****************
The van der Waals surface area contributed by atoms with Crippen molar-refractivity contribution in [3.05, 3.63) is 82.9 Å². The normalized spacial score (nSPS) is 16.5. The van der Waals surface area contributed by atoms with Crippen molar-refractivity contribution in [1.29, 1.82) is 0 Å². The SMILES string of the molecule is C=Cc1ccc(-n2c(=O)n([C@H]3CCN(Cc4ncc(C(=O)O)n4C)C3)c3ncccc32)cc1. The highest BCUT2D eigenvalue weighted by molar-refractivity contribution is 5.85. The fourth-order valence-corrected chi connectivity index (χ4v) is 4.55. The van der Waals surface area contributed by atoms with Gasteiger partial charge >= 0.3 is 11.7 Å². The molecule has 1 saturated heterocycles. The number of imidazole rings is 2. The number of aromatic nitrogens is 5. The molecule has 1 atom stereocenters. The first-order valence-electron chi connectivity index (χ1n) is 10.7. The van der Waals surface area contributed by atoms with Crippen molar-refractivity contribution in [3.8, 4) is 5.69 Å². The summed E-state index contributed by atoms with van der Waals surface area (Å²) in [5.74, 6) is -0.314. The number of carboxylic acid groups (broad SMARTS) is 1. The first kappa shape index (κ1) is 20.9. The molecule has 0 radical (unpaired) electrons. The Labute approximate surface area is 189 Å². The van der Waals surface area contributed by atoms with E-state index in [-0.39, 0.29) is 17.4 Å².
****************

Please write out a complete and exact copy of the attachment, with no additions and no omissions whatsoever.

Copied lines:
The van der Waals surface area contributed by atoms with Crippen molar-refractivity contribution in [3.05, 3.63) is 82.9 Å². The normalized spacial score (nSPS) is 16.5. The van der Waals surface area contributed by atoms with Crippen molar-refractivity contribution in [1.29, 1.82) is 0 Å². The SMILES string of the molecule is C=Cc1ccc(-n2c(=O)n([C@H]3CCN(Cc4ncc(C(=O)O)n4C)C3)c3ncccc32)cc1. The highest BCUT2D eigenvalue weighted by molar-refractivity contribution is 5.85. The fourth-order valence-corrected chi connectivity index (χ4v) is 4.55. The van der Waals surface area contributed by atoms with Gasteiger partial charge >= 0.3 is 11.7 Å². The molecule has 1 saturated heterocycles. The number of imidazole rings is 2. The number of aromatic nitrogens is 5. The molecule has 1 atom stereocenters. The first-order valence-electron chi connectivity index (χ1n) is 10.7. The van der Waals surface area contributed by atoms with Crippen molar-refractivity contribution in [3.8, 4) is 5.69 Å². The summed E-state index contributed by atoms with van der Waals surface area (Å²) in [5.74, 6) is -0.314. The number of carboxylic acid groups (broad SMARTS) is 1. The first kappa shape index (κ1) is 20.9. The molecule has 0 radical (unpaired) electrons. The Labute approximate surface area is 189 Å². The van der Waals surface area contributed by atoms with E-state index in [-0.39, 0.29) is 17.4 Å².